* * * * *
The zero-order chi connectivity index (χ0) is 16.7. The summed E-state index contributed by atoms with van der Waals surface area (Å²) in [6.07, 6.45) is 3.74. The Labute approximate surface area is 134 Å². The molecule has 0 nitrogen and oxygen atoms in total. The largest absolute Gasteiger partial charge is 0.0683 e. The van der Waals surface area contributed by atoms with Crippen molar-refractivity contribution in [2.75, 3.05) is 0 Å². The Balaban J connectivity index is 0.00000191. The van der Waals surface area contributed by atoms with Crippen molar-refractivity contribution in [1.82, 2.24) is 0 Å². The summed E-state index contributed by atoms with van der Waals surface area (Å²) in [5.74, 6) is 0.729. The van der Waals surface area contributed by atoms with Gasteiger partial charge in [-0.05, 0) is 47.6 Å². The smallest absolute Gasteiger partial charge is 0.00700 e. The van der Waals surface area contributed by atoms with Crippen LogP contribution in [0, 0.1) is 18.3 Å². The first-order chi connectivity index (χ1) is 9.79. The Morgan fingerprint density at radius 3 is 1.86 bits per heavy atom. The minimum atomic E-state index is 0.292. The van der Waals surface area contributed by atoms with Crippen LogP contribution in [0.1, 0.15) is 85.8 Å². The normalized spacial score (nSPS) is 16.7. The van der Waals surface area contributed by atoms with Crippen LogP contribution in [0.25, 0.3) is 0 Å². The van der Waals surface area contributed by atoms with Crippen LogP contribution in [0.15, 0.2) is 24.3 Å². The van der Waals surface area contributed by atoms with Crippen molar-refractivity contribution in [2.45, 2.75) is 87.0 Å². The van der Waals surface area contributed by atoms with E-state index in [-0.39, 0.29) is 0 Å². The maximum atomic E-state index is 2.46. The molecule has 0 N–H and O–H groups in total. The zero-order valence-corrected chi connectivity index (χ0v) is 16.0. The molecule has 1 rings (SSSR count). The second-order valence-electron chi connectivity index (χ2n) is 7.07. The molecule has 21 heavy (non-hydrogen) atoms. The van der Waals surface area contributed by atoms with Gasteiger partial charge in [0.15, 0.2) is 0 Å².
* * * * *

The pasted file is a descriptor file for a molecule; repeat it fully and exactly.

The zero-order chi connectivity index (χ0) is 16.7. The summed E-state index contributed by atoms with van der Waals surface area (Å²) in [6.07, 6.45) is 3.74. The Labute approximate surface area is 134 Å². The molecule has 0 nitrogen and oxygen atoms in total. The largest absolute Gasteiger partial charge is 0.0683 e. The van der Waals surface area contributed by atoms with Crippen molar-refractivity contribution in [2.75, 3.05) is 0 Å². The Balaban J connectivity index is 0.00000191. The van der Waals surface area contributed by atoms with Crippen molar-refractivity contribution in [1.82, 2.24) is 0 Å². The summed E-state index contributed by atoms with van der Waals surface area (Å²) in [5.74, 6) is 0.729. The van der Waals surface area contributed by atoms with Gasteiger partial charge in [-0.05, 0) is 47.6 Å². The smallest absolute Gasteiger partial charge is 0.00700 e. The van der Waals surface area contributed by atoms with Crippen LogP contribution in [0, 0.1) is 18.3 Å². The first-order chi connectivity index (χ1) is 9.79. The Morgan fingerprint density at radius 3 is 1.86 bits per heavy atom. The minimum atomic E-state index is 0.292. The van der Waals surface area contributed by atoms with Crippen LogP contribution in [0.1, 0.15) is 85.8 Å². The normalized spacial score (nSPS) is 16.7. The van der Waals surface area contributed by atoms with Crippen LogP contribution in [0.25, 0.3) is 0 Å². The van der Waals surface area contributed by atoms with Crippen LogP contribution in [0.15, 0.2) is 24.3 Å². The van der Waals surface area contributed by atoms with Crippen molar-refractivity contribution in [2.45, 2.75) is 87.0 Å². The van der Waals surface area contributed by atoms with E-state index in [-0.39, 0.29) is 0 Å². The maximum atomic E-state index is 2.46. The molecule has 0 N–H and O–H groups in total. The zero-order valence-corrected chi connectivity index (χ0v) is 16.0. The molecule has 1 rings (SSSR count). The second-order valence-electron chi connectivity index (χ2n) is 7.07. The molecule has 21 heavy (non-hydrogen) atoms. The van der Waals surface area contributed by atoms with Gasteiger partial charge in [0.15, 0.2) is 0 Å².